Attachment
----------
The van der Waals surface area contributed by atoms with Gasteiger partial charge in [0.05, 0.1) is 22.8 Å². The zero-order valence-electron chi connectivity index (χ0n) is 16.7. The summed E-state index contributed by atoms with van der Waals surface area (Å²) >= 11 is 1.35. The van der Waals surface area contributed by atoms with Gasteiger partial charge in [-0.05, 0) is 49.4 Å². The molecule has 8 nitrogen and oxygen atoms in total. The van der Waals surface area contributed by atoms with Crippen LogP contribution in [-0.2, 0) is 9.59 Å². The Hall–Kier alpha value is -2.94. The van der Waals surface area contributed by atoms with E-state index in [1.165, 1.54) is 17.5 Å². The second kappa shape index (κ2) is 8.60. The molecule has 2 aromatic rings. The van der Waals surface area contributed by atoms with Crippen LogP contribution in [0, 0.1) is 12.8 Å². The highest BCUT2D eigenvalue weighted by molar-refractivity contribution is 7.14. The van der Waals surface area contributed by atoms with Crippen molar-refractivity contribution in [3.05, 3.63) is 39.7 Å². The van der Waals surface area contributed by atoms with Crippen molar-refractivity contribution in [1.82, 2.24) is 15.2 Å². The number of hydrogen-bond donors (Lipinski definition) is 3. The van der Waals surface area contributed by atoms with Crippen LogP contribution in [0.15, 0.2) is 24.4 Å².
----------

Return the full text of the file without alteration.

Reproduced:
The van der Waals surface area contributed by atoms with Gasteiger partial charge in [0.05, 0.1) is 22.8 Å². The zero-order valence-electron chi connectivity index (χ0n) is 16.7. The summed E-state index contributed by atoms with van der Waals surface area (Å²) >= 11 is 1.35. The van der Waals surface area contributed by atoms with Gasteiger partial charge in [-0.05, 0) is 49.4 Å². The molecule has 8 nitrogen and oxygen atoms in total. The van der Waals surface area contributed by atoms with Crippen LogP contribution in [-0.2, 0) is 9.59 Å². The Hall–Kier alpha value is -2.94. The van der Waals surface area contributed by atoms with E-state index in [1.165, 1.54) is 17.5 Å². The second kappa shape index (κ2) is 8.60. The molecule has 2 aromatic rings. The van der Waals surface area contributed by atoms with Crippen LogP contribution in [0, 0.1) is 12.8 Å². The highest BCUT2D eigenvalue weighted by molar-refractivity contribution is 7.14. The van der Waals surface area contributed by atoms with Crippen molar-refractivity contribution in [3.05, 3.63) is 39.7 Å². The van der Waals surface area contributed by atoms with Crippen molar-refractivity contribution in [1.82, 2.24) is 15.2 Å². The number of hydrogen-bond donors (Lipinski definition) is 3. The van der Waals surface area contributed by atoms with Crippen LogP contribution in [0.15, 0.2) is 24.4 Å².